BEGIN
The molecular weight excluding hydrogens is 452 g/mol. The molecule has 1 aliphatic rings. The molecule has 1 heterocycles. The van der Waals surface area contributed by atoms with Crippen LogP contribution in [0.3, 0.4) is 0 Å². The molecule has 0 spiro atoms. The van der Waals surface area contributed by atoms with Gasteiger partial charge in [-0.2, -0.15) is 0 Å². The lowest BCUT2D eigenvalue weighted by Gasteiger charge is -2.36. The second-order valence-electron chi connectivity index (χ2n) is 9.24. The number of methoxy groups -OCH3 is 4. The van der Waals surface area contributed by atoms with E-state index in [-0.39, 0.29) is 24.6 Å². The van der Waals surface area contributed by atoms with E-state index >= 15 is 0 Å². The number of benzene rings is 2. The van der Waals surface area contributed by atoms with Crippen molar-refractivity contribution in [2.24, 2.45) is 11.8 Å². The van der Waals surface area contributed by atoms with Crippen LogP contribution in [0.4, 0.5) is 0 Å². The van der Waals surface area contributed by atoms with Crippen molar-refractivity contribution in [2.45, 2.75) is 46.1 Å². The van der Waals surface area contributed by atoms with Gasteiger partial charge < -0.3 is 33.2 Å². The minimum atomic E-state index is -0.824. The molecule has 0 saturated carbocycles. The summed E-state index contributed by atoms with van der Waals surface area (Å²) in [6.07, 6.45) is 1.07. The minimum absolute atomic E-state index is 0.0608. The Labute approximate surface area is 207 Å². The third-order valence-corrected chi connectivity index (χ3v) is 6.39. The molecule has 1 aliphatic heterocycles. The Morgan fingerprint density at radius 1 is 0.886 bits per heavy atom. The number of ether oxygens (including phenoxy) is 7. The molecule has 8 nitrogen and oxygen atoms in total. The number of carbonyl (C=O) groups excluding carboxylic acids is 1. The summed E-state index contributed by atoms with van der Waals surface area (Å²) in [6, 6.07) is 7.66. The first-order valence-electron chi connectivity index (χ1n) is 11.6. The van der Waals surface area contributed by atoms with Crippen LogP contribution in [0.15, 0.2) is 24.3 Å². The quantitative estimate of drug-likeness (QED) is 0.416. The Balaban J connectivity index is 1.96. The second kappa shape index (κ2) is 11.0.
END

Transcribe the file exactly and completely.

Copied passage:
The molecular weight excluding hydrogens is 452 g/mol. The molecule has 1 aliphatic rings. The molecule has 1 heterocycles. The van der Waals surface area contributed by atoms with Crippen LogP contribution in [0.3, 0.4) is 0 Å². The molecule has 0 spiro atoms. The van der Waals surface area contributed by atoms with Gasteiger partial charge in [-0.2, -0.15) is 0 Å². The lowest BCUT2D eigenvalue weighted by Gasteiger charge is -2.36. The second-order valence-electron chi connectivity index (χ2n) is 9.24. The number of methoxy groups -OCH3 is 4. The van der Waals surface area contributed by atoms with E-state index in [-0.39, 0.29) is 24.6 Å². The van der Waals surface area contributed by atoms with E-state index >= 15 is 0 Å². The number of benzene rings is 2. The van der Waals surface area contributed by atoms with Crippen molar-refractivity contribution in [2.24, 2.45) is 11.8 Å². The van der Waals surface area contributed by atoms with Crippen LogP contribution in [0.4, 0.5) is 0 Å². The van der Waals surface area contributed by atoms with Crippen molar-refractivity contribution in [2.45, 2.75) is 46.1 Å². The van der Waals surface area contributed by atoms with Gasteiger partial charge < -0.3 is 33.2 Å². The minimum atomic E-state index is -0.824. The molecule has 0 saturated carbocycles. The summed E-state index contributed by atoms with van der Waals surface area (Å²) in [6.07, 6.45) is 1.07. The minimum absolute atomic E-state index is 0.0608. The Labute approximate surface area is 207 Å². The third-order valence-corrected chi connectivity index (χ3v) is 6.39. The molecule has 1 aliphatic heterocycles. The Morgan fingerprint density at radius 1 is 0.886 bits per heavy atom. The number of ether oxygens (including phenoxy) is 7. The molecule has 8 nitrogen and oxygen atoms in total. The number of carbonyl (C=O) groups excluding carboxylic acids is 1. The summed E-state index contributed by atoms with van der Waals surface area (Å²) in [6, 6.07) is 7.66. The first-order valence-electron chi connectivity index (χ1n) is 11.6. The van der Waals surface area contributed by atoms with Crippen LogP contribution in [0.15, 0.2) is 24.3 Å². The quantitative estimate of drug-likeness (QED) is 0.416. The Balaban J connectivity index is 1.96. The second kappa shape index (κ2) is 11.0.